Screenshot Saturday: Tom Clancy’s The Division looks pretty good on PC

After previewing Tom Clancy’s The Division on Xbox One a few weeks back, we had the chance to check out the game this weekend as part of the closed beta. While Xbox One seems to be the lead platform, getting an extra day to play as compared to the other platforms, the PC version is no slouch. People can complain about it being a graphical downgrade from the original demo, but the fact is, the game looks and runs great.

While putting in time on the PC version, I took a bunch of screenshots. The weather effects look great. The game moves through day and night as well as clear and stormy. The moments I found myself wandering through the streets of New York at night, mid-blizzard, were nothing short of stunning. Lights made the already poor visibility blinding. Wandering through the storm, spotting Christmas lights glowing in the distance, seeing neon lights around the corner, all of this feels just like winter to me (and, as a born Minnesotan, I have lots of opinions about what winter should be like).

For reference, here’s the rig these screenshots were taken on:

  • Intel Core i5-4590S
  • 16 gigabytes RAM
  • ASUS STRIX Nvidia GTX 970 with 4GB RAM
  • Windows 10

The game ran steadily at 60-70 fps with most of the settings turned up, dropping only when I turned on video recording.

Most of my time with the beta so far has been spent alone, and that’s given me a chance to explore more nooks and crannies, to look at more of the The Division‘s detailed game world outside the Dark Zone. This beta, as you might guess, offers up only a small slice of the game, but the scale feels more realistic than I think a game has ever managed, with the exception of maybe Assassin’s Creed Unity (despite all its flaws). It all feels quite detailed, too. While cities are necessarily somewhat repetitive both in real life and in a game, there are enough landmarks to get your bearings and start learning your way around.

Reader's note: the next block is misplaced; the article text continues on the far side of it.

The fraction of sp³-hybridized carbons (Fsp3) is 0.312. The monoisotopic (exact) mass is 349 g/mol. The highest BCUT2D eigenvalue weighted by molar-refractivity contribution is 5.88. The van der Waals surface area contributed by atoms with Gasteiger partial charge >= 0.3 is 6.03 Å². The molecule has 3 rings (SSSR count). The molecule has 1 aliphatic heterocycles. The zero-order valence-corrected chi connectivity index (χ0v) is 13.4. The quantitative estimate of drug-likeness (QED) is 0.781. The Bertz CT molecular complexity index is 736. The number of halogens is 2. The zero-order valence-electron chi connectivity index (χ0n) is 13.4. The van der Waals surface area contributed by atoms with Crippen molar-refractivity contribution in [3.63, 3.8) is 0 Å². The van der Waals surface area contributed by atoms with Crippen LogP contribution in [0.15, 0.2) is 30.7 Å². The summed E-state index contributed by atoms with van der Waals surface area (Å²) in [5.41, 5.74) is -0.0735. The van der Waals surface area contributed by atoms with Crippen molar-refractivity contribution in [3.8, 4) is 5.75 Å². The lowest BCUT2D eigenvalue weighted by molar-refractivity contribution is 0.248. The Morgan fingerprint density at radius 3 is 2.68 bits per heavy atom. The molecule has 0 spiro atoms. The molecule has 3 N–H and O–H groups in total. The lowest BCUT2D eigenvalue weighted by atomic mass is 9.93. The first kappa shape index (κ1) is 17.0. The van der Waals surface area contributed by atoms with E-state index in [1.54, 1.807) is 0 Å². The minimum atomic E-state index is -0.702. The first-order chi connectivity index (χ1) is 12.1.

Once I got into the Dark Zone, I managed to have a few interesting experiences, too. I found that most of the time, players were just as interested as me in making it out in one piece. Rarely did firefights break out at the extraction points. Though when they did, it was total chaos. I did manage to have one of those Day Z-style moments, too; another player talked to me, using proximity chat, convincing me to let him get close, at which point he opened fire and dropped me. I know, I know. His username involved “scarface.” I should’ve known better.

From the beta, though, The Division seems to be delivering on its promises. I’m interested to see how it holds up once the full game hits on March 8 across PC, PlayStation 4 and Xbox One.

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